Furthermore, in 2021, PM Morrison said that it is not a question of when Australia reaches net zero emissions but how. On the other hand, scientists believe that the speed of emissions reduction is crucial to countries’ compliance with the Paris Agreement. In any case, this raises the question of how the Australian government intends to cut greenhouse gas emissions.
How will Australia reach net zero emissions?
Australia is on the “pathway to net zero”, stated the Australian PM in 2021. Technology will lead the country to this goal, according to Morrison. However, Australia does not have a national policy to increase renewable energy. In fact, it is one of only four of the world’s 20 biggest economies without one. Furthermore, the government is also against taxes to reduce emissions. Again, this makes Australia an outlier. Namely, most of the richest countries have or plan to have a carbon price scheme. That is, except Australia and India. On top of this, Australia’s plan to reach net zero emissions includes continued support for fossil fuel industries.
Australia’s commitment to fossil fuels
Bafflingly, Australia has increased financial support of fossil fuels since signing the Paris Agreement. Specifically, this support rose 48 per cent between 2015 and 2019. Moreover, this was the highest increase of any of the world’s biggest economies. This is set to continue. That is because Australia has no plans for a “green recovery” from the COVID-19 pandemic. Instead, the Morrison government has promised funds for a “gas-led recovery”.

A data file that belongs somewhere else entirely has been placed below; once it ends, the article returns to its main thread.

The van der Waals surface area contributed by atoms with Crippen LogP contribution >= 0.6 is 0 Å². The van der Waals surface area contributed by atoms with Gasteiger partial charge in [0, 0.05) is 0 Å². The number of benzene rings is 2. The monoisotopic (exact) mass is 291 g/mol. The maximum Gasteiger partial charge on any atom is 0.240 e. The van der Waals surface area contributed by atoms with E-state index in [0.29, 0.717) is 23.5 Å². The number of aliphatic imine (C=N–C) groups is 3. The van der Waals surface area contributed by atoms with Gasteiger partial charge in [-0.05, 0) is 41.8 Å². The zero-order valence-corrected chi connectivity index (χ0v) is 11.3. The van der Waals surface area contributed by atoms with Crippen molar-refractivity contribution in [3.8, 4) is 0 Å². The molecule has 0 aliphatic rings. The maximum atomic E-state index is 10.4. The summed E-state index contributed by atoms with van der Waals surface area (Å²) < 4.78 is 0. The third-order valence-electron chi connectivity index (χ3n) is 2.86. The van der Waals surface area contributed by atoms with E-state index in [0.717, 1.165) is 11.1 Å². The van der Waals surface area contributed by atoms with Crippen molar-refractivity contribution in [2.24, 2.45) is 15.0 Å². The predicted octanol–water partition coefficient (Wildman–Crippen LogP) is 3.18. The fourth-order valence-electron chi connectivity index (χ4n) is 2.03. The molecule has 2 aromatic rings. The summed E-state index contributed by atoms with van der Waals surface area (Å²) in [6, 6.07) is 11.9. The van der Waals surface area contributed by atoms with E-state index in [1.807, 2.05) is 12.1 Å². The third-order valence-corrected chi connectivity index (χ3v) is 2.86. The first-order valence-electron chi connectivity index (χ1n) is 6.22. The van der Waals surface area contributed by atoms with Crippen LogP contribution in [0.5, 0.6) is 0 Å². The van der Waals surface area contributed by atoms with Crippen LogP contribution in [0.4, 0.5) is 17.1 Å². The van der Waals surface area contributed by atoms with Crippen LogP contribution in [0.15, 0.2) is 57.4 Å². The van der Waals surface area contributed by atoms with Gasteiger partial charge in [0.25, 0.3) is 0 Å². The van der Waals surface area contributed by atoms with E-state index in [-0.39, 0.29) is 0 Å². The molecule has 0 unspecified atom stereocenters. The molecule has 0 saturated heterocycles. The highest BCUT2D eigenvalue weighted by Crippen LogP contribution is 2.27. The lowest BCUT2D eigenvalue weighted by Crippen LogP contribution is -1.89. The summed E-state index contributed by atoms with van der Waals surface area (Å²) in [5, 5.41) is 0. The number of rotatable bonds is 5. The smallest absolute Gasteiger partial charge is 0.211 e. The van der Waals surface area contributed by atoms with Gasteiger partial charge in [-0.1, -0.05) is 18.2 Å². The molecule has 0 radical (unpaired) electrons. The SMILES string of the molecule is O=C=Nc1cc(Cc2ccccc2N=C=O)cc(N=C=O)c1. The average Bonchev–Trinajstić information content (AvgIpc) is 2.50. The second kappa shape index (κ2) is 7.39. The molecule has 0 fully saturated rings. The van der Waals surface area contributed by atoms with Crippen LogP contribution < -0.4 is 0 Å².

A gas-led recovery is incompatible with the Paris Agreement
The Australian government has given money to several new natural gas projects. This includes developing five new areas where miners will extract gas. But this would lead to a big increase in greenhouse gas emissions. In fact, the development of just one of these areas would do so. Namely, the Beetaloo Basin would create the equivalent of about 25 per cent of Australia’s current total yearly emissions. That is according to the government’s own estimates.
Renewable energy is key to adhering to the Paris Agreement
Australia should aim to produce 100 per cent renewable electricity. That is the view of the Climate Council. Firstly, that is because renewables are cleaner than gas, says the organisation. Therefore, this would help to keep global warming below 2°C. Secondly, these clean energies are now cheaper than natural gas. This led Australia to generate a record amount of renewable electricity in the first half of 2021. Over the same period, the amount of gas-generated electricity fell. “Gas simply cannot compete with renewable energy”, said Dr Madeline Taylor, a Climate Council spokesperson and energy expert.
Australia can no longer rely on fossil fuels. Quite simply, they prevent the country from adhering to the Paris Agreement. Fortunately, renewable energy technologies offer a ready replacement. They would allow Australia to help keep global greenhouse gas emissions under control. Only then can the country’s actions truly fit within the United Nations Framework Convention on Climate Change.